Taco Bell is embarking on a mission to reclaim “Taco Tuesday” for the masses, by requesting that U.S. regulators insist Wyoming-based Taco John’s relinquish its long-held trademark on the term. The company argues in a U.S. Patent and Trademark Office submission that the term “Taco Tuesday” is used so extensively by multiple businesses that Taco John’s should not have sole ownership rights.
This appeal represents the most recent twist in an ongoing dispute over the phrase “Taco Tuesday,” which even saw NBA star LeBron James fail to secure the trademark in 2019. Taco Bell’s submission asserts that depriving anyone – from Taco Bell itself to taco providers globally – of using “Taco Tuesday” is akin to denying the world of sunshine.
Trademark law attorney Emily Poler suggests that “Taco Tuesday” may have undergone “genericide,” a term describing a word or phrase becoming so prevalent for similar items or promotions that it no longer signifies the trademark holder. “Cellophane,” “escalator,” and “trampoline” are cited as examples of such terms. According to Poler, the crux of the issue is that a ‘generic’ term, lacking a specific association with a particular source or product, cannot be trademarked. LeBron James encountered this issue during his 2019 trademark attempt when “Taco Tuesday” was deemed too much of a “commonplace term” to qualify as a trademark.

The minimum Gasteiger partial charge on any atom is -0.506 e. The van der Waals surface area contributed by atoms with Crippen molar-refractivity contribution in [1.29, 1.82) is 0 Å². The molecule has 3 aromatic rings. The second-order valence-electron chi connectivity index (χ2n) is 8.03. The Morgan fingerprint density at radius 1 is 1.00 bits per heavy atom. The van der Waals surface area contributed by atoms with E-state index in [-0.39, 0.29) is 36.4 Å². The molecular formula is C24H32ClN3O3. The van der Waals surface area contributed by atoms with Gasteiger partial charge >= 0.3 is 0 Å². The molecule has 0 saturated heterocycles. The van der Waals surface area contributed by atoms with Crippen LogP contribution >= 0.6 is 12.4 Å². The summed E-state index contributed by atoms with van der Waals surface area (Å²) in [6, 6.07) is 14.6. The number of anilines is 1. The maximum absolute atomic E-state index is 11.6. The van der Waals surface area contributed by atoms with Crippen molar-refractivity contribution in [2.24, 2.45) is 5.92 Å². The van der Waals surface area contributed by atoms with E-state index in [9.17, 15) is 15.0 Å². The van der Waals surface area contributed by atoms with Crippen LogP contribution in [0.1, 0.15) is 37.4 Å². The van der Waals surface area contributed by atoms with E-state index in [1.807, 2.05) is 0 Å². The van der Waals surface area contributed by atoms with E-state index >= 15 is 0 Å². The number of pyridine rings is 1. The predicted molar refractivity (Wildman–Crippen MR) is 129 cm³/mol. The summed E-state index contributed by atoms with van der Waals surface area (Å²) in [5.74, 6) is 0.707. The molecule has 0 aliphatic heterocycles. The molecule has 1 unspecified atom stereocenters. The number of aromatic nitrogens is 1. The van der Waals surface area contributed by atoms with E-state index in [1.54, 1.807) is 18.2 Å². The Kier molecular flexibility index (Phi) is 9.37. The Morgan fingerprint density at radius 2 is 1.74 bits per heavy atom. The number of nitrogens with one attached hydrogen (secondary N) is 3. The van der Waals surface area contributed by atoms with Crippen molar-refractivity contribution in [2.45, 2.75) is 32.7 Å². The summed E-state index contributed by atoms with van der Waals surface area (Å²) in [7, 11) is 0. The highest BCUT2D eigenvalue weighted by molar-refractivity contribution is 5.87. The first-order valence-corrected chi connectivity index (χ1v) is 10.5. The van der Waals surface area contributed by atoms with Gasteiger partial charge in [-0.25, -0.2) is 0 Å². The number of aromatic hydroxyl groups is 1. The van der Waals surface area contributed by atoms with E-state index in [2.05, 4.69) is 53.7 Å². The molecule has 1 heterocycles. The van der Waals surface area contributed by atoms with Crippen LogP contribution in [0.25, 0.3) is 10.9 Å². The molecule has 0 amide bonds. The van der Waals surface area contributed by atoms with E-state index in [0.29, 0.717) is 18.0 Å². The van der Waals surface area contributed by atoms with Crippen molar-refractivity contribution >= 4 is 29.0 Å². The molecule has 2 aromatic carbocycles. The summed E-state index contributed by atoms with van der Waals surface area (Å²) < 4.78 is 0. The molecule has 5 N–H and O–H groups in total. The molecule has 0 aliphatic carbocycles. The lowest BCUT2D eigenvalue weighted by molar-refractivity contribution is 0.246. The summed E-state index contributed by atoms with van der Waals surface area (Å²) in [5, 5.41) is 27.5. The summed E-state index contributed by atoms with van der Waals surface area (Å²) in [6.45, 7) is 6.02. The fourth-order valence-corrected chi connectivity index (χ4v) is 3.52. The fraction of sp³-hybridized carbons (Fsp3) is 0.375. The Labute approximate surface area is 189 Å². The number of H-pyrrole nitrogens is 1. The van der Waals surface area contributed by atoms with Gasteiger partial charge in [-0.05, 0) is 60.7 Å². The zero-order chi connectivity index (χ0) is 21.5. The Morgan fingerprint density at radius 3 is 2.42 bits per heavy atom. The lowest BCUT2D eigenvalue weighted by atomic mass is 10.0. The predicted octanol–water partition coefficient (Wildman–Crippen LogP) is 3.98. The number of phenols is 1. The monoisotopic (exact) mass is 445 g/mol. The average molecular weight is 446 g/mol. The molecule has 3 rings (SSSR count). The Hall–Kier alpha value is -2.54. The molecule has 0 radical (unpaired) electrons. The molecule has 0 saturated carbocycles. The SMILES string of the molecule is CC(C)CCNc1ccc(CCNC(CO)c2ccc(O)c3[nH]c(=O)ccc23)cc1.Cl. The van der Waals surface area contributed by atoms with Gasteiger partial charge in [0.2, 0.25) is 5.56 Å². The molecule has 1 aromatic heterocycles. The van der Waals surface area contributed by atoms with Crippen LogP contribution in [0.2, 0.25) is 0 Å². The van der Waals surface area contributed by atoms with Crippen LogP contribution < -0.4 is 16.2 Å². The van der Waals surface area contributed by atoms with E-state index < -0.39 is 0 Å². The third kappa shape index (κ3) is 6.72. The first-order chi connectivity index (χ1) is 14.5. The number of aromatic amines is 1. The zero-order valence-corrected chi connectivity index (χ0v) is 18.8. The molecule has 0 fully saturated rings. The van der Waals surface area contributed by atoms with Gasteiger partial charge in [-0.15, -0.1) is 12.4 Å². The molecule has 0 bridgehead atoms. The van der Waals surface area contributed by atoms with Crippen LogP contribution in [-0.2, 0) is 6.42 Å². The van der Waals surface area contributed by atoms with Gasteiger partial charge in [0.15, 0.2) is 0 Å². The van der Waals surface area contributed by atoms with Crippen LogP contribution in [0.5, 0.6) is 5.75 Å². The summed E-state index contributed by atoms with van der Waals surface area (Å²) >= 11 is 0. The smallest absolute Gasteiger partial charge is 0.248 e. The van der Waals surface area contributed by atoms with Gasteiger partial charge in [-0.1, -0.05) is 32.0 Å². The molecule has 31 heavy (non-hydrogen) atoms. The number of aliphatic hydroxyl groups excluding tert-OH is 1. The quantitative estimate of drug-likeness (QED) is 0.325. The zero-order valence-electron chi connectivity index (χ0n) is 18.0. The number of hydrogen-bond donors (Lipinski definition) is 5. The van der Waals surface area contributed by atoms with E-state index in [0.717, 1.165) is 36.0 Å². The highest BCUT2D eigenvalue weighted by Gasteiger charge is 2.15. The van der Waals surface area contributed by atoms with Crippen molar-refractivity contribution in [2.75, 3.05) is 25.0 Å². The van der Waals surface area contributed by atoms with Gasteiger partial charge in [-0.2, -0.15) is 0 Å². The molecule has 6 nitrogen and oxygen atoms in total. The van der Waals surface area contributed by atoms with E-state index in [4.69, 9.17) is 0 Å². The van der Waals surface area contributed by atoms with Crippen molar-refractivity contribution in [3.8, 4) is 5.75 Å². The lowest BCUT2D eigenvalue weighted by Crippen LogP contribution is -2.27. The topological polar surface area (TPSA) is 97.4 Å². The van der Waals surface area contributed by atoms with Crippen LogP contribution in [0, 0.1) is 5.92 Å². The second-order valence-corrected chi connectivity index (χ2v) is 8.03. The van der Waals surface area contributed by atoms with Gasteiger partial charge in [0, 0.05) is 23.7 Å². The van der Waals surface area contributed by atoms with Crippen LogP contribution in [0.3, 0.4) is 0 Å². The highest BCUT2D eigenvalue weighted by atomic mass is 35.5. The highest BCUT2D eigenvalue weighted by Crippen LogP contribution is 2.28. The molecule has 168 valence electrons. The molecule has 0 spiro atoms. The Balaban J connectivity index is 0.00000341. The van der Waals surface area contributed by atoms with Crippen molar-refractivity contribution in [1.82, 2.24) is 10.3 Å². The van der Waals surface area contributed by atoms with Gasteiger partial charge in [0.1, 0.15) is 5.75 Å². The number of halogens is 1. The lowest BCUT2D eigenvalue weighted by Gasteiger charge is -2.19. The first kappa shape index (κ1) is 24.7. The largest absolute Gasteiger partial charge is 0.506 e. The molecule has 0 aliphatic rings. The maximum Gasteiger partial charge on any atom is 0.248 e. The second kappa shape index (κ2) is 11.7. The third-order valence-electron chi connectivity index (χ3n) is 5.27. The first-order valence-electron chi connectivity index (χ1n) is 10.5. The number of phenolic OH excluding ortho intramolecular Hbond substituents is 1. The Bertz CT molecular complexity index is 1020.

Taco Bell, with over 7,200 locations worldwide and being part of the Yum! Brands family along with Pizza Hut, KFC, and The Habit Burger Grill, dwarfs Taco John’s, which operates about 370 locations in 23 predominantly Midwestern and Western states. Despite its smaller size, Taco John’s has been vigilant in defending its “Taco Tuesday” trademark, which it has held since the 1980s. This included sending a warning to a nearby brewery to cease using the term to advertise a taco truck on Tuesdays.
The obligation to actively defend a trademark is essential for retaining rights to it, and the warning letter was just one instance of Taco John’s admonishing restaurants to desist from promoting “Taco Tuesdays.
Responding to Taco Bell’s claim, Taco John’s launched a two-week Taco Tuesday promotion and delivered a cheeky retort. CEO Jim Creel thanked Taco Bell for reminding everyone that “Taco Tuesday is best celebrated at Taco John’s,” and extended an invitation to Taco Bell fans to experience “how flavorful and bold tacos can be at Taco John’s.”
Taco Bell’s dispute includes two filings related to “Taco Tuesday.” One challenges Taco John’s claim to the term in 49 states, while another disputes a New Jersey restaurant and bar’s rights to use “Taco Tuesday” in that state. Both Taco John’s and Gregory’s Restaurant and Bar in Somers Point, New Jersey, have been using “Taco Tuesday” for over four decades.